WASHINGTON – Tyrone Thompson was sentenced today to 137 months in prison by U.S. District Judge Hugh Lawson in the Middle District of Georgia for conspiracy and filing fraudulent tax returns in order to receive tax refunds, to which the defendant was not entitled, the Justice Department and Internal Revenue Service (IRS) announced. In addition to Thompson, the scheme involved four others who had already been sentenced. Judge Lawson also ordered Thompson to pay $516,363 in restitution to the IRS. In October 2012, all five defendants pleaded guilty to filing a false claim for tax refunds. In addition, Thompson pleaded guilty to conspiracy to file false claims for tax refunds.
According to court documents, Thompson organized a scheme in which he prepared and filed fraudulent federal income tax returns using the names of other individuals. He included with the returns fictitious Schedules C reporting business income and losses and also claimed false First-Time Homebuyer Credits, in order to obtain tax refunds to which he and his co-defendants were not entitled. He directed fraudulently-obtained refunds to be deposited to his co-defendants' bank accounts. The attempted tax refund fraud exceeded $400,000.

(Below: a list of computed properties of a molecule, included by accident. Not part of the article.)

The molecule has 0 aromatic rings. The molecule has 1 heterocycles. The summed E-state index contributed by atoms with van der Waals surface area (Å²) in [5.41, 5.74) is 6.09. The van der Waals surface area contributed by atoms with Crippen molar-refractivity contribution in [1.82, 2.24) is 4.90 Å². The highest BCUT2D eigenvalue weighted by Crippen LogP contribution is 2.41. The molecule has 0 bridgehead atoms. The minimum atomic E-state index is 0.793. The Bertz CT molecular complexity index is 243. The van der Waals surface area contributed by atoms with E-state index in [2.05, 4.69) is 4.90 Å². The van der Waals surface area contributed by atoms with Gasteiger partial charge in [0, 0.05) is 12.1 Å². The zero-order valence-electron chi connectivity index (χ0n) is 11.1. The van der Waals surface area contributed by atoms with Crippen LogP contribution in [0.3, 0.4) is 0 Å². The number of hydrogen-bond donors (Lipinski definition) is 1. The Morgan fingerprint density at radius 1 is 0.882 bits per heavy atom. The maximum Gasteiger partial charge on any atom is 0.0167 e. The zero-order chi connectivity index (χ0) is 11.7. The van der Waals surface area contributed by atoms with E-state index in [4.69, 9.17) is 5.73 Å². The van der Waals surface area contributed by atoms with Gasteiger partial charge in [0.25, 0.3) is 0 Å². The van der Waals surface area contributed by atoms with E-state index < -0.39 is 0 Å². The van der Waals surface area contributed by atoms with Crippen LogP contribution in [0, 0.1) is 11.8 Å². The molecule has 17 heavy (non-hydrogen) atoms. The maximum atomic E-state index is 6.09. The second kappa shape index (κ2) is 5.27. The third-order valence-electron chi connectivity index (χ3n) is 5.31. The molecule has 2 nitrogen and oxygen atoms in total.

"Today's lengthy jail sentence sends a strong message that those who would consider committing tax fraud should think carefully about the serious risks involved," said Assistant Attorney General for the Justice Department's Tax Division Kathryn Keneally. "As millions of honest, hard-working taxpayers prepare and file their tax returns, they should be assured that those who would shirk their civic duty or try to 'game the system' will be investigated by the IRS and, where appropriate, criminally prosecuted by the Department of Justice."
"These folks are stealing from every good tax paying citizen, and we won't tolerate it," said U.S. Attorney for the Middle District of Georgia Michael J. Moore.
"Tyrone Thompson organized a scheme to file fraudulent tax returns using the identities of third parties in order to receive false refunds," said Richard Weber, Chief, IRS Criminal Investigations. "Mr. Thompson cheated the government by filing false Schedule C and false First-Time Homebuyer Credit forms to increase the fraudulent tax refunds. IRS Criminal Investigation has made investigating refund fraud a top priority and we will vigorously pursue those who undermine the integrity of the U.S. tax system."
Assistant Attorney General Keneally commended the efforts of Special Agents of IRS - Criminal Investigation, who investigated the case, and Trial Attorneys Charles Edgar and Alexander Effendi of the Tax Division, who prosecuted the case.